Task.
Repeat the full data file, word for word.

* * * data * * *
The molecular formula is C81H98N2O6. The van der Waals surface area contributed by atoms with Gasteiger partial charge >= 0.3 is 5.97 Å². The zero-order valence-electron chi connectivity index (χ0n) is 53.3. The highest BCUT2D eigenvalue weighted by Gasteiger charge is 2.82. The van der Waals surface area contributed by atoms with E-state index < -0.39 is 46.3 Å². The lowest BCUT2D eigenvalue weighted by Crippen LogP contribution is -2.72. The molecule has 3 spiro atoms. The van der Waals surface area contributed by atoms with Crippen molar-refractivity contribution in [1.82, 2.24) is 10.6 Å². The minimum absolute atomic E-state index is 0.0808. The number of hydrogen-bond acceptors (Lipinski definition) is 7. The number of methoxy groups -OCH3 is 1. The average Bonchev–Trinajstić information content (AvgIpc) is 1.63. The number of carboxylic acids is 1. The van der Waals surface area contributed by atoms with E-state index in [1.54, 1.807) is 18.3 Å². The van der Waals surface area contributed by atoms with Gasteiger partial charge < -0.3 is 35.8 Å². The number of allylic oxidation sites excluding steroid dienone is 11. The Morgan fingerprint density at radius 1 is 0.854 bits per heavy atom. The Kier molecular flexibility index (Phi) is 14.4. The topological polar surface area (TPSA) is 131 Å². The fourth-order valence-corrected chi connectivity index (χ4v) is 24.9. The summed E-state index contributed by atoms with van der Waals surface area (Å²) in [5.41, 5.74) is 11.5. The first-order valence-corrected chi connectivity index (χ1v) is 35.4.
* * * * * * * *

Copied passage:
The molecular formula is C81H98N2O6. The van der Waals surface area contributed by atoms with Gasteiger partial charge >= 0.3 is 5.97 Å². The zero-order valence-electron chi connectivity index (χ0n) is 53.3. The highest BCUT2D eigenvalue weighted by Gasteiger charge is 2.82. The van der Waals surface area contributed by atoms with E-state index < -0.39 is 46.3 Å². The lowest BCUT2D eigenvalue weighted by Crippen LogP contribution is -2.72. The molecule has 3 spiro atoms. The van der Waals surface area contributed by atoms with Crippen molar-refractivity contribution in [1.82, 2.24) is 10.6 Å². The minimum absolute atomic E-state index is 0.0808. The number of hydrogen-bond acceptors (Lipinski definition) is 7. The number of methoxy groups -OCH3 is 1. The average Bonchev–Trinajstić information content (AvgIpc) is 1.63. The number of carboxylic acids is 1. The van der Waals surface area contributed by atoms with E-state index in [1.54, 1.807) is 18.3 Å². The van der Waals surface area contributed by atoms with Gasteiger partial charge < -0.3 is 35.8 Å². The number of allylic oxidation sites excluding steroid dienone is 11. The Morgan fingerprint density at radius 1 is 0.854 bits per heavy atom. The Kier molecular flexibility index (Phi) is 14.4. The topological polar surface area (TPSA) is 131 Å². The fourth-order valence-corrected chi connectivity index (χ4v) is 24.9. The summed E-state index contributed by atoms with van der Waals surface area (Å²) in [5.41, 5.74) is 11.5. The first-order valence-corrected chi connectivity index (χ1v) is 35.4.